concerns, they have been at the forefront of developing and practicing spatial thinking through the use of root metaphors (e.g., maps), analytic techniques (e.g., trend surface analysis), and representational systems (e.g., spectral diagrams). They show similar sensitivities to the effects of spatial scale and the need for multiscalar analyses, to interrelationships between space and time, to the importance of spatial context, and to the needs for visualization and spatialization (see Chapters 2 and 8).
Four case studies are presented here. The first, from astronomy, is a long-term, historical account of the development of one approach to spatial thinking, astrophysical spatialization, within a discipline. The second, from geoscience, contrasts spatial thinking from two perspectives, that of an expert practicing the craft and that of a novice learning the craft. The third and fourth case studies focus on two scientists whose work exemplifies the power of spatial thinking. The third describes the work of Marie Tharp, a marine geologist, who created a pioneering series of seafloor maps. The last case study analyzes the work of Walter Christaller, a geographer who developed central place theory. The focus in each case study is the way in which spatial thinking is integral to the work of scientists and therefore to scientific discovery and progress.
The process of moving from the human wonder at the glory of the night sky to a scientific understanding of the structure and evolution of the universe is a remarkable story, made possible to a significant degree by insights and inferences generated by spatial thinkers.
The fundamental problem in astronomy is that it has a limited set of basic measurements from which to work. The measurements are simple. At any position in the sky, and at a particular time and location, we can measure the amount of energy flowing toward the observer as a function of wavelength. As the ancients looked at the sky through the limited window of the visible spectrum, they saw the refracted and reflected light of the Sun, Moon, stars, and planets.
The challenge was to make sense of the colors, patterns, movements, and changes. The basic intellectual structure was spatial, built on primitives and concepts that could be derived from those primitives (this analysis of astronomical primitives is based on Golledge’s 1995 and 2002 articles on geographic primitives). In the sky, they saw objects at particular locations. Those objects were of varying brightness, now referred to as differing relative magnitudes. They gave the brighter of these objects names, labeling, and noticed how the appearance of the sky changed systematically with time. In passing, it is interesting to note that several of our basic time measurements—days, months, and years—are tied to observations of the sky, and that one of the basic functions of astronomers from ancient times until the late twentieth century was time keeping. The ancients used other spatial concepts to describe the objects they saw on the celestial sphere. Very early on they recognized that several objects moved against the background of the stars, the planets, the Moon, and the Sun. Therefore, they employed concepts such as relative direction and orientation. They used another fundamental spatial concept, frame of reference, viewing the “fixed” stars as a background against which other objects moved in terms of relative motion. They also saw patterns of stars or constellations in the sky.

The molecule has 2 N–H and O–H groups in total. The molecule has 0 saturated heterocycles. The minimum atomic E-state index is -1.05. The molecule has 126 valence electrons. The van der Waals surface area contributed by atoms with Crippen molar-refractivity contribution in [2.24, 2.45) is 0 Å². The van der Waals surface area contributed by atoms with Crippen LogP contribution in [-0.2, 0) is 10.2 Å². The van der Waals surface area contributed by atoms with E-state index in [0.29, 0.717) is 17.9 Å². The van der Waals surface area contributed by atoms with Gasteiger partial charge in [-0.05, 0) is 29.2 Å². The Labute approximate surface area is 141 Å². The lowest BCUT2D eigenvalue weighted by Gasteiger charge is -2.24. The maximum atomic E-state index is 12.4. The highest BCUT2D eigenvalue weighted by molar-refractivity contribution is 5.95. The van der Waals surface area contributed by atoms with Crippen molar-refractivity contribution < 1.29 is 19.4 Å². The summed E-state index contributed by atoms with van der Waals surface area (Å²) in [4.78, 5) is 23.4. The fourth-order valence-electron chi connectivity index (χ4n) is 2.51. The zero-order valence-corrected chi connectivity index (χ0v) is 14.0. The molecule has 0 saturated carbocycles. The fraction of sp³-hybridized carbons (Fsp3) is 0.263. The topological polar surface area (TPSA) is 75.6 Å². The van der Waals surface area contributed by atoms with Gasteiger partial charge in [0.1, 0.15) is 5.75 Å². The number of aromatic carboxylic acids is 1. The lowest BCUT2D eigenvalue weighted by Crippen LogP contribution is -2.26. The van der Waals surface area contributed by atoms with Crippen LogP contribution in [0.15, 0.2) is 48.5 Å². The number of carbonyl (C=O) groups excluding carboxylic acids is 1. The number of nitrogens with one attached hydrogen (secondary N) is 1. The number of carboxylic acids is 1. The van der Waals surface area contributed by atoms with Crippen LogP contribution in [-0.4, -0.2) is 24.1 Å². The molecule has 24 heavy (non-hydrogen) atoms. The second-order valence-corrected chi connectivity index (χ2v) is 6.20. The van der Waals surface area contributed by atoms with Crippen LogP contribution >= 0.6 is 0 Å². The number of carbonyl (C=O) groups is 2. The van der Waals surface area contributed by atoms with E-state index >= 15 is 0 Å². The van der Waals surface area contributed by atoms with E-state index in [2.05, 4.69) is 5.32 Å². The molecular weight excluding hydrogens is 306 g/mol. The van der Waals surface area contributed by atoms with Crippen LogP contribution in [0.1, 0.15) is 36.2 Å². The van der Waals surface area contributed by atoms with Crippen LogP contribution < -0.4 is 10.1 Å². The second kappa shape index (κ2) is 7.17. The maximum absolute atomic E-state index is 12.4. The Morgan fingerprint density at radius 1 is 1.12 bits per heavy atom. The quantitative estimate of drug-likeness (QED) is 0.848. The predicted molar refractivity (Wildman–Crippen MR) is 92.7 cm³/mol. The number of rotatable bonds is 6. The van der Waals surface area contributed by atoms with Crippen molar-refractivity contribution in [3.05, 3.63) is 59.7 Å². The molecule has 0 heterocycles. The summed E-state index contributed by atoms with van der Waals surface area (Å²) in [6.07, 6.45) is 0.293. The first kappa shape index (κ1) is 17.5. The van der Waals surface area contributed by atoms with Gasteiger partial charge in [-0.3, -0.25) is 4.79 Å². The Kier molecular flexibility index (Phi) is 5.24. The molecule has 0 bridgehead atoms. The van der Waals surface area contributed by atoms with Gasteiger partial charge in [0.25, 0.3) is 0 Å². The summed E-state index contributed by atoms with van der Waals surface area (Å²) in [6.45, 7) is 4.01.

While it is interesting to discuss the relative sophistication of the ancient observations, particularly those associated with time keeping, there are many ways to illustrate the fundamental role of spatial thinking in astronomy. Here the focus is on the astronomical process of the spatialization of